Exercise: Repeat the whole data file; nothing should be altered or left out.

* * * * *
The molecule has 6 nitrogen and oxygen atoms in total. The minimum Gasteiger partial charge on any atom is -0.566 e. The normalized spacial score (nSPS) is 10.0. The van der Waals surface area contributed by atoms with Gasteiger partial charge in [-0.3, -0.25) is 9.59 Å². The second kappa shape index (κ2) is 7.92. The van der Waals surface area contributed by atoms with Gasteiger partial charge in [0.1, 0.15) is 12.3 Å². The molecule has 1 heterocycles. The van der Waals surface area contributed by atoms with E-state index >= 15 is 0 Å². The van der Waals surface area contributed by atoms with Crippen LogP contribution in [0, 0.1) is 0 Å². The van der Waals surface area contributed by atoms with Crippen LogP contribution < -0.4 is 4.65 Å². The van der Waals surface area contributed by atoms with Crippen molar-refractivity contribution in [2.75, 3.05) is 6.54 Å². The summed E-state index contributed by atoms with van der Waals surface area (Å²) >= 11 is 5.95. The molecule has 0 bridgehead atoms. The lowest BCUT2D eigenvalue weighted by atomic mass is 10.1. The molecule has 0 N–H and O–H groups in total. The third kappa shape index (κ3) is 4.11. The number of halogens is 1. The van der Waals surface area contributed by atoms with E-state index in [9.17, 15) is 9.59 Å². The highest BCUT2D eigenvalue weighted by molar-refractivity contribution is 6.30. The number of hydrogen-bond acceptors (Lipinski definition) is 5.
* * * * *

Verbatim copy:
The molecule has 6 nitrogen and oxygen atoms in total. The minimum Gasteiger partial charge on any atom is -0.566 e. The normalized spacial score (nSPS) is 10.0. The van der Waals surface area contributed by atoms with Gasteiger partial charge in [-0.3, -0.25) is 9.59 Å². The second kappa shape index (κ2) is 7.92. The van der Waals surface area contributed by atoms with Gasteiger partial charge in [0.1, 0.15) is 12.3 Å². The molecule has 1 heterocycles. The van der Waals surface area contributed by atoms with E-state index >= 15 is 0 Å². The van der Waals surface area contributed by atoms with Crippen LogP contribution in [0, 0.1) is 0 Å². The van der Waals surface area contributed by atoms with Crippen LogP contribution < -0.4 is 4.65 Å². The van der Waals surface area contributed by atoms with Crippen molar-refractivity contribution in [2.75, 3.05) is 6.54 Å². The summed E-state index contributed by atoms with van der Waals surface area (Å²) >= 11 is 5.95. The molecule has 0 bridgehead atoms. The lowest BCUT2D eigenvalue weighted by atomic mass is 10.1. The molecule has 0 N–H and O–H groups in total. The third kappa shape index (κ3) is 4.11. The number of halogens is 1. The van der Waals surface area contributed by atoms with E-state index in [9.17, 15) is 9.59 Å². The highest BCUT2D eigenvalue weighted by molar-refractivity contribution is 6.30. The number of hydrogen-bond acceptors (Lipinski definition) is 5.